She stepped into the house and was pleasantly surprised that her foot had not landed in a pile of dirty clothes. Instead, the house that she expected to be riddled with garbage was as clean as a treasured trophy. You see, Jay wasn't the most independent pen in the box. In fact, he was the exact opposite. Like many men in the Johnston family, Jay has always been under the care of his mother in high school, in college, and even now as Mrs. Johnston struggled to pick up the pieces of her son. So it was no surprise to Hope when she found the poorly drawn note on the desk reading: love mom.

Hope quickly tossed the note away before she made her way up the stairs, making sure to walk as lightly as possible knowing Jasper hated to be disturbed. She could hear his abnormally loud snoring coming from the master bedroom, yet decided to ignore it as she headed towards the only room that mattered: Jacqueline's room. Entering the room was like stepping into another dimension and Hope savored every second she got to spend in it. The bright pink walls were filled with empty frames awaiting pictures of a child that will never come home, and the parents who will never be. She ran her hands across the cool metal rail of the crib and stared down at the toys that laid inside of it all just as new as the day they brought them, back when ‘they’ were a thing. She could picture it perfectly, she’d sit in the untouched rocking chair in the farthest corner of the room and rock the child to sleep. While Jasper would watch from the doorway and smile at his little family like the people in the movies. But she wasn’t in a movie, there was no baby, and he wasn’t in the doorway. However, he was a lot closer than she thought because within moments she was being ripped away from her fantasy as his strong voice came booming through the room.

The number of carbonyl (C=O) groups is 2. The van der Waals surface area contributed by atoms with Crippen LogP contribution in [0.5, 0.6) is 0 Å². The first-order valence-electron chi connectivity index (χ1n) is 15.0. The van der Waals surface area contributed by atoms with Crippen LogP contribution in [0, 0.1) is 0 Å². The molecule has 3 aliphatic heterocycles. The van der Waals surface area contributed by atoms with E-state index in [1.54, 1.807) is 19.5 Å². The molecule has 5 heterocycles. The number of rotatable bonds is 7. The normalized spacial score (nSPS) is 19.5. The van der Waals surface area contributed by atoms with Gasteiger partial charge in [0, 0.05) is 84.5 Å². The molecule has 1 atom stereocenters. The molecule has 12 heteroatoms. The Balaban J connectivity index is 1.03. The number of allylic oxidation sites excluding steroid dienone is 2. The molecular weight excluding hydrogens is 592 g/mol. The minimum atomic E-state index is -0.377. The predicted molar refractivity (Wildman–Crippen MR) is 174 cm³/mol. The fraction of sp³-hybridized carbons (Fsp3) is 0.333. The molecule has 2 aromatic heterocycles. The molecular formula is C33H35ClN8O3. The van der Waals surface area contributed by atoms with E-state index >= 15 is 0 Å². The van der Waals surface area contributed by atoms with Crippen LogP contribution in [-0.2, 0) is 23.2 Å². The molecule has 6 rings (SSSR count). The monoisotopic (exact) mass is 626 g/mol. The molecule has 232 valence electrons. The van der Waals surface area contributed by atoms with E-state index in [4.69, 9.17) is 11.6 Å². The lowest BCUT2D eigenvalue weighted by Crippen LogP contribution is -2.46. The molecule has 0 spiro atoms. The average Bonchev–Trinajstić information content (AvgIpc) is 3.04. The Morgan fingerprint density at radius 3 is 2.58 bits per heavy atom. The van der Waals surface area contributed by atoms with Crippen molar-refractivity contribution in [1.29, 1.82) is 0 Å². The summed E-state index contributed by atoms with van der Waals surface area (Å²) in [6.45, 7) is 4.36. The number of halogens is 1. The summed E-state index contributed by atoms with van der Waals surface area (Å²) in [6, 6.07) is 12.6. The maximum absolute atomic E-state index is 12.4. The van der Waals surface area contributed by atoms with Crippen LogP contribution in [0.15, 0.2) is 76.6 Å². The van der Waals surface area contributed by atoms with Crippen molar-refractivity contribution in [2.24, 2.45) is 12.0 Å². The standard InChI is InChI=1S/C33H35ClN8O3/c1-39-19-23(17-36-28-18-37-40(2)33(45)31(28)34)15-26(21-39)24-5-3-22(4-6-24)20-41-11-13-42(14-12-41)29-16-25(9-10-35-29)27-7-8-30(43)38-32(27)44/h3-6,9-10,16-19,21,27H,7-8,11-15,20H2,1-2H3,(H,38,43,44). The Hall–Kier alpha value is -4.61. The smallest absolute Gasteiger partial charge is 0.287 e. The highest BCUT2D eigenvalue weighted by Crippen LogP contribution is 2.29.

“Where have you been?” He yelled, causing her body to shake as he had many times before. “I have been looking for you.” He shouted again, but in a seemingly softer tone causing a breath she didn’t know she was holding to escape her lungs.

“I was with my sister,” her voice trembled as she winced at the sake of his grip.

“Who Justine? You know I don’t like her.”

“Yeah, I know.” She sighed as she rubbed the section of her arm, his fingers had touched before walking out of the room in hopes that he would follow, not wanting his gloominess to effect that room too.


“So what?” she replied, but she quickly regretted the words as soon as they left her lips, as she tilted her head to the left on a forty-five-degree angle, nothing more nothing less,  just like he taught her before mumbling,“I’m sorry.”